Heart Attack Victims Urged to Call 911 at Onset of Symptoms
Less than half of Irving heart attack victims call 911 for help. The Fire Department and American Heart Association wants residents to trust 911.
Most people instinctively call 911 when the house catches fire, but what about in the event of a heart attack? In partnership with the American Heart Association (SouthWest), Irving Fire Department officials say 911 should be the first call for any heart attack victim.
Statistics show that when experiencing a heart attack, most Irving residents are not likely to call 911 for help. Reasons for this statistic vary — some people do not recognize the signs of a heart attack or think the symptoms will eventually fade away, others drive themselves to care thinking they can get quicker medical attention or to avoid perceived costs. Regardless of the reasons, Irving paramedics can help heart attack victims get the fastest and most effective treatment.
According to AHA, signs of a heart attack include chest discomfort, discomfort in upper body, shortness of breath, cold sweat, nausea and light-headedness. At the onset of possible heart attack symptoms, the survival clock starts ticking and the first action, according to Irving Fire Department and the AHA, is to call 911. Trusting Irving paramedics saves time and lives.
Irving Fire Chief Victor Conley and Battalion Chief Steve Deutsch (far left and right) joined the American Heart Association’s (AHA) Voices for Healthy Kids, Texas Grassroots Director Victoria Nelson; Bill Mattingly, a heart attack survivor, Irving resident and AHA volunteer; and AHA Dallas Executive Director Melissa Cameron to celebrate a city-wide proclamation that made Jan. 14, 2016 "Don’t Die of Doubt Day."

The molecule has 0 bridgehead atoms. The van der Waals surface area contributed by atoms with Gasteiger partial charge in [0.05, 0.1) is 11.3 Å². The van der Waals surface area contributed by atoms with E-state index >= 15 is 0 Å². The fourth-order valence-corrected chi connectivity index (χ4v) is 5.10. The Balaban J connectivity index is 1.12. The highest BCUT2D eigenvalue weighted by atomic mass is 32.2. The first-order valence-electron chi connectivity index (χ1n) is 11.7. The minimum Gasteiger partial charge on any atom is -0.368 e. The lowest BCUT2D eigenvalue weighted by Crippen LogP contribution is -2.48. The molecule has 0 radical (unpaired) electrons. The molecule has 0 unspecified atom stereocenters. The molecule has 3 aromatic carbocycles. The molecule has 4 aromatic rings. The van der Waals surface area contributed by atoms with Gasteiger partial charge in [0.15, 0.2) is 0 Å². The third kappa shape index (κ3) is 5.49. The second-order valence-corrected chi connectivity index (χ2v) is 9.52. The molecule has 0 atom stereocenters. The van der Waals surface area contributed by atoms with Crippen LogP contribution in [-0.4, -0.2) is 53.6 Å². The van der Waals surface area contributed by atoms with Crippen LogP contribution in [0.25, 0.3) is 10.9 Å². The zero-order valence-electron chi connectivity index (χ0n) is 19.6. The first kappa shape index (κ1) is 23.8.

Medical care begins at the time of the call from a person managing heart attack symptoms. Dispatchers, who are trained for emergency calls, ask a set of questions to begin the assessment of the situation. If the dispatcher determines the caller might be undergoing a heart attack, Irving paramedics will arrive to the scene within a matter of minutes.
Upon arrival, paramedics can further assess a person’s condition and they have the ability to initiate an electrocardiogram (ECG) on-site. Paramedics also are trained to revive someone whose heart has stopped and can administer advanced life-saving cardiac medications to heart attack patients. Moreover, paramedics are trained to adequately stabilize the patient for transport to the nearest and most appropriate hospital.
By the time a patient arrives at the treating hospital, advanced care and treatment usually begins upon arrival because Irving paramedics already have communicated necessary medical information, such as the ECG results, to the hospital. With initial testing completed, people experiencing chest pains who arrive at the hospital via ambulance bypass emergency room waits of self-transported patients and are fast-tracked to the catheterization laboratory for continued care.
Reducing time to treatment is the No. 1 factor in saving lives in the event of a heart attack, and calling 911 at the onset of symptoms can save up to an hour in the overall treatment process. The message AHA wants to get out by way of the City of Irving Fire Department is for residents to trust 911, and not to die of doubt.
AHA is the nation’s oldest and largest voluntary health organization dedicated to fighting heart disease and stroke. Irving Fire Department’s partnership with AHA is funded in part by a grant from the W.W. Caruth Communities Foundation of Texas.
To learn more about AHA’s national Don’t Die of Doubt campaign and to see collection of survival story videos from everyday people who experienced the symptoms as well as the doubts, visit heart.org.